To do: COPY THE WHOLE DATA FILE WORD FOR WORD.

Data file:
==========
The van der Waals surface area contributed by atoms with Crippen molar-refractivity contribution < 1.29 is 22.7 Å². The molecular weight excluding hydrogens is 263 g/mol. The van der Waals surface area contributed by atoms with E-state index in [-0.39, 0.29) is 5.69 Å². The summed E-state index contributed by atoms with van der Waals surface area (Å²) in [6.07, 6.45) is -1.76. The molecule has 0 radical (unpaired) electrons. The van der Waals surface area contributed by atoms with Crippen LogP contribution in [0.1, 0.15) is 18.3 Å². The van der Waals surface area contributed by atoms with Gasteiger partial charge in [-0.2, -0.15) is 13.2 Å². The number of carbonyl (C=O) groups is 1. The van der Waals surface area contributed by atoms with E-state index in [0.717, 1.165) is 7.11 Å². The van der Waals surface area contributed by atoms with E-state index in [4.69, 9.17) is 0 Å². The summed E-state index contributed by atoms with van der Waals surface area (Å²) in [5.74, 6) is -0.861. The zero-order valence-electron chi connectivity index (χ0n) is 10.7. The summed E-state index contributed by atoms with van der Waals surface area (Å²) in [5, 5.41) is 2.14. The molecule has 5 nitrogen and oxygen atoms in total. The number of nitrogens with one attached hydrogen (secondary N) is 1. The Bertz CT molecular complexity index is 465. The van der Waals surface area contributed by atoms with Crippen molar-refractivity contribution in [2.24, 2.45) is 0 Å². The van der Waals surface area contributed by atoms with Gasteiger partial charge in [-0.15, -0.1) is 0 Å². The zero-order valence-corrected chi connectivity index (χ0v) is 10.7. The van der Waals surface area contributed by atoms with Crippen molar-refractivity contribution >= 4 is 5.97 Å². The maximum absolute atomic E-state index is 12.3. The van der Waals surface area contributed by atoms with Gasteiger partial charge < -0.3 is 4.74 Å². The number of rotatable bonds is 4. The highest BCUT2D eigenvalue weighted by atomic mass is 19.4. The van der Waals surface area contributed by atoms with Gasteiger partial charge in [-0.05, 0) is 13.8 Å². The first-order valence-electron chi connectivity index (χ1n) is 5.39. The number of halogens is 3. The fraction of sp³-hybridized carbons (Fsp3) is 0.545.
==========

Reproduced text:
The van der Waals surface area contributed by atoms with Crippen molar-refractivity contribution < 1.29 is 22.7 Å². The molecular weight excluding hydrogens is 263 g/mol. The van der Waals surface area contributed by atoms with E-state index in [-0.39, 0.29) is 5.69 Å². The summed E-state index contributed by atoms with van der Waals surface area (Å²) in [6.07, 6.45) is -1.76. The molecule has 0 radical (unpaired) electrons. The van der Waals surface area contributed by atoms with Crippen LogP contribution in [0.1, 0.15) is 18.3 Å². The van der Waals surface area contributed by atoms with Gasteiger partial charge in [-0.2, -0.15) is 13.2 Å². The number of carbonyl (C=O) groups is 1. The van der Waals surface area contributed by atoms with E-state index in [0.717, 1.165) is 7.11 Å². The van der Waals surface area contributed by atoms with E-state index in [4.69, 9.17) is 0 Å². The summed E-state index contributed by atoms with van der Waals surface area (Å²) in [5.74, 6) is -0.861. The zero-order valence-electron chi connectivity index (χ0n) is 10.7. The summed E-state index contributed by atoms with van der Waals surface area (Å²) in [5, 5.41) is 2.14. The molecule has 5 nitrogen and oxygen atoms in total. The number of nitrogens with one attached hydrogen (secondary N) is 1. The Bertz CT molecular complexity index is 465. The van der Waals surface area contributed by atoms with Crippen molar-refractivity contribution in [2.24, 2.45) is 0 Å². The van der Waals surface area contributed by atoms with Gasteiger partial charge in [-0.15, -0.1) is 0 Å². The zero-order valence-corrected chi connectivity index (χ0v) is 10.7. The van der Waals surface area contributed by atoms with Crippen molar-refractivity contribution >= 4 is 5.97 Å². The maximum absolute atomic E-state index is 12.3. The van der Waals surface area contributed by atoms with Gasteiger partial charge < -0.3 is 4.74 Å². The number of rotatable bonds is 4. The highest BCUT2D eigenvalue weighted by atomic mass is 19.4. The van der Waals surface area contributed by atoms with Gasteiger partial charge in [-0.05, 0) is 13.8 Å². The first-order valence-electron chi connectivity index (χ1n) is 5.39. The number of halogens is 3. The fraction of sp³-hybridized carbons (Fsp3) is 0.545.